Let Her Lead: Welcoming Women as Leaders in the Church

Let Her Lead: Welcoming Women as Leaders in the Church March 12, 2019

Today’s post is from a friend who’s ever growing dearer to me: Myisha Hill is a friend and a leader, a speaker and an entrepreneur who also happens to be a deacon at Oakland City Church. She resides in Oakland with her three children, Micah, Melech, and Naima, and as one of my conversational partners when it comes to talking about justice, race and privilege, I can personally tell you that she’s the REAL DEAL. I know you’re going to love what she has to say today, so grab that piece of paper and take notes! 

It may come as a surprise to you learning that I, a single mom & woman of color, would serve as a Deacon in the church. Many conservative Christians would find it Blaspheme for me to even be in a position of leadership.  Why? Well, traditional views of the matter tend to rely on Old Testament thinking that men hold all the power, and allowing a woman, let alone single mother to lead, is a SIN.

A majority of my life I was raised with the conservative misconception that women were not allowed to lead in the church. I remember watching the Pastors and Elders sit high as if they were on the throne and looking down upon us as if they had power over us. I still see, my then nine-year-old self internally asking, Why are women only allowed to teach Sunday school? Why can’t women preach, or stand on the stage and look down at the audience as well? I never questioned it because second-guessing the leadership of a man who held authority in or out of the Church was wrong and would get me in trouble. I was raised with the internalized belief that all men had power,  women submitted, and that’s just how it was.

Fast forward 20 years I have come to know amazing women preaching from the pulpit, serving as Elders, Deacons, and ministering to God’s people around the world. In most denominations, women are still silenced and shamed by their community, pastors, family, to submit in silence and let men lead willfully.

In Galatians 3:26-28 Paul reminds us that through faith we are all one body, and are ONE in Christ Jesus.  

For in Christ Jesus you are all sons of God, through faith. For as many of you as were baptized into Christ have put on Christ. There is neither Jew nor Greek; there is neither slave nor free, there is no male and female, for you are all one in Christ Jesus.

If we are all one body in Christ Jesus, with many parts, then why are we still teaching oppressive theology,  limiting the shared responsibility and care-taking for our churches and its members? When it comes to the oppression of women seeking positions of authority in the church, I, unfortunately, have been taught to sit with the discomfort of not speaking out. However, Womanist theology teaches me to reflect on the macro-structural and the micro-structural issues that affect my place in the world. Through womanist theology, I hold the belief that the liberation of all people across gender, race, and class, matters.  Thus, I must speak the truth, while taking on the mentality of Christ on issues of justice, power, and racism.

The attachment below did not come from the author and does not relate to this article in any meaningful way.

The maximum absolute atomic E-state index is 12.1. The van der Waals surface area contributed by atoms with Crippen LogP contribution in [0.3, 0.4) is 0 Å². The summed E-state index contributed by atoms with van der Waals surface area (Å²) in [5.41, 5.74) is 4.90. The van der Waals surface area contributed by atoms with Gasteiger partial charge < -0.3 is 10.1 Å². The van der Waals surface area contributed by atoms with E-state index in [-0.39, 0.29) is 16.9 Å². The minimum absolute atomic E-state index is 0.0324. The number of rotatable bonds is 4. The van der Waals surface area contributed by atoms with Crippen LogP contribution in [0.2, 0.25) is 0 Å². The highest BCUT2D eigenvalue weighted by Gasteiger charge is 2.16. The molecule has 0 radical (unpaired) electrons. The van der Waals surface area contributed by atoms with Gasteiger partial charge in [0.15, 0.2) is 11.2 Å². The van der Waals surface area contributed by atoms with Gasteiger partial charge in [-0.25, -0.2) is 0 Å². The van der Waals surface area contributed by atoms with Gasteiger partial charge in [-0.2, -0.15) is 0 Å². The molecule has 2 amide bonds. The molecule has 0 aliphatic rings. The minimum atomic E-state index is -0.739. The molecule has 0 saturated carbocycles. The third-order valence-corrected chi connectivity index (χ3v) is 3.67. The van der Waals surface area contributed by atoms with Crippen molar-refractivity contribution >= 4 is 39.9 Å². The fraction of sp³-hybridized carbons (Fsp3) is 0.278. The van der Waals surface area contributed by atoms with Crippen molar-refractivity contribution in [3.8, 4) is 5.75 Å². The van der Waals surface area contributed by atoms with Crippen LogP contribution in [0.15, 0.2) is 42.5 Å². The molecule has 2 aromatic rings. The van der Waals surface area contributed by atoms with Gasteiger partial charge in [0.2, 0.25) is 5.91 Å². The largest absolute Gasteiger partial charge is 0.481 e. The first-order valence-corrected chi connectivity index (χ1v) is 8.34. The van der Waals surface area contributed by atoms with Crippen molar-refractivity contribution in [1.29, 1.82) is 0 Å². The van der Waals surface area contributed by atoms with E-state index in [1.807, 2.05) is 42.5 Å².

As Christians, we have to speak our truth and be open to when Christ shows himself to us through others – even if Christ is working through a woman. In Romans 16:1-2 Paul held Phoebe, a deacon in the church, with high regards. He gives the church this message:

I commend to you our sister Phoebe, a servant of the church at Cenchreae, that you may welcome her in the Lord in a way worthy of the saints, and help her in whatever she may need from you, for she has been a patron of many and myself as well.

In this initial letter, Paul seeks a welcome for Phoebe. He asks that they help her in whatever she may need. At this time women weren’t often held in high regard, but we can see that Paul sitting in a position of authority asks that Phoebe is welcomed, and given what she needs. Paul is showing justice in action. Giving directives so that other’s treat her as a woman of authority. This is a perfect example of how pastoral staff can use their power to create spaces for women to show up and do good work.  Just imagine the possibilities, if pastors today took a similar stance with women, holding Elders and Deacons accountable for creating a similar space for just action. Not only offering a welcome, but giving women seat at the table to lead with love and preach the gospel of Jesus Christ.

Boom! Did she bring it or what? Myisha, thank you so much for your words and guidance today. As per the rest of you, be sure to check out Myisha’s website, then leave a positive comment for her below. 

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